by Anneke Koning and Johan van Wilsem
Why does transnational child sexual exploitation happen in certain countries and not in others? It is frequently assumed that corrupt governments, poverty, and insufficient protection of children’s rights are at the root of the problem. But new research shows that the relationship between these factors is different from what is expected. More...
Source: Étienne Godiard via Unsplash
Interview with Majorie Kaandorp, UNICEF Netherlands on the occasion of
World Children's Day 2020
By Janna Beijers & Stephanie Rap
Can you explain what you do at UNICEF NL? What is your central focus/passion in your work?
Currently, I am the manager of a team that focuses on a number of themes concerning children's rights in the Netherlands. This includes the mental well-being of teenagers, the implementation of the UN Convention on the Rights of the Child in the Netherlands, i.e. NGO reporting to the UN Committee on the Rights of the Child, and on migration and refugees. We also look at the impact of the corona crisis on children. Education and participation specialists who create educational material on children’s rights and organise participation projects are also part of the team.
In May this year UNICEF published a report about the impact of the Covid-19 crisis in the Netherlands. What were the most important impacts you found?
We drafted this report in cooperation with Leiden University. Within this report we looked at several critical points that were influenced by Covid-19: poverty, violence, education, migration, mental health, youth care, youth criminal law, and the situation on the Dutch Caribbean islands.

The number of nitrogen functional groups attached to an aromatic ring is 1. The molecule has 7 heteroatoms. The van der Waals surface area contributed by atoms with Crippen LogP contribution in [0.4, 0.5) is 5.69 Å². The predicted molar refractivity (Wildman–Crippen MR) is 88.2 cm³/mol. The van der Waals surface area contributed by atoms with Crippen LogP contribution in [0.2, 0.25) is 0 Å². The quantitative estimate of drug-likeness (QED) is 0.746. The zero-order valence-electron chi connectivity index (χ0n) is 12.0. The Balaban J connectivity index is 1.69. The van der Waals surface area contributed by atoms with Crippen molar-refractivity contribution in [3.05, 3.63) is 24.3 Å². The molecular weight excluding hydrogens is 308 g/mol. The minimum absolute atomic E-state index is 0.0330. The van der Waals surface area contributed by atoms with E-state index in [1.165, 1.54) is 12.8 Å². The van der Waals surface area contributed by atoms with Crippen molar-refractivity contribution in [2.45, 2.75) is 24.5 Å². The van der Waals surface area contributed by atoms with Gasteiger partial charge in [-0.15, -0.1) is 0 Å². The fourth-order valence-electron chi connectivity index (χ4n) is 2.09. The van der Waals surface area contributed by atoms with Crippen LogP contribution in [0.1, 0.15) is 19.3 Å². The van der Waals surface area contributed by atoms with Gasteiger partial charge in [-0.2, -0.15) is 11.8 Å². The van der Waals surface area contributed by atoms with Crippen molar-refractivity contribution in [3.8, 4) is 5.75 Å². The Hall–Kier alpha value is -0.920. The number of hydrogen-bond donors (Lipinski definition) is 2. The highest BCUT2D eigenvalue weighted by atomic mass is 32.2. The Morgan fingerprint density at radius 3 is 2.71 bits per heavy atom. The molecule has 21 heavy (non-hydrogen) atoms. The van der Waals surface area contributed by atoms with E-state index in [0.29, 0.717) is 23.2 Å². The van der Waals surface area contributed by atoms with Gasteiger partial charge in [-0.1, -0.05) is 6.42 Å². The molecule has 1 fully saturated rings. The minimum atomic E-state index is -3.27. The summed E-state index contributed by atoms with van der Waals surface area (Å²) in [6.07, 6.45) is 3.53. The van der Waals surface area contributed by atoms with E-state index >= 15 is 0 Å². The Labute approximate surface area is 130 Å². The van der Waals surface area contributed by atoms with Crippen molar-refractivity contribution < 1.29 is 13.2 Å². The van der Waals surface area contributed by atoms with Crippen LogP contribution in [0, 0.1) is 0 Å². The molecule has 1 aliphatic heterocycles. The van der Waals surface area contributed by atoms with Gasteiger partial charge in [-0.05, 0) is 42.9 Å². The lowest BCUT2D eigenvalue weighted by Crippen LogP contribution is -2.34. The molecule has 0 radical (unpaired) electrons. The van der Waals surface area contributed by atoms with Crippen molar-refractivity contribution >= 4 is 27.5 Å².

Daniella Zlotnik Raz
University of Haifa, Israel
Youth political rights and political participation is (still) evolving in academia as a new frontier of children's rights. To date, much of the changes and discussions 'on the ground' concern lowering the voting age, developing mechanisms to enable youth participation in government, and acknowledging youth' role in political and social protest.
Photo credits: Special Representative of the Secretary General on Migration and Refugees, Council of Europe
By Stephanie Rap
On 9 December 2019 the Council of Europe (CoE) launched the report Promoting child-friendly approaches in the area of migration. A review of standards, guidance and current practices as part of the activities taking place during International Human Rights Week. In the report guidance is given to CoE member states on how to make their asylum procedures and practices more in line with the rights, interests and needs of refugee and migrant children.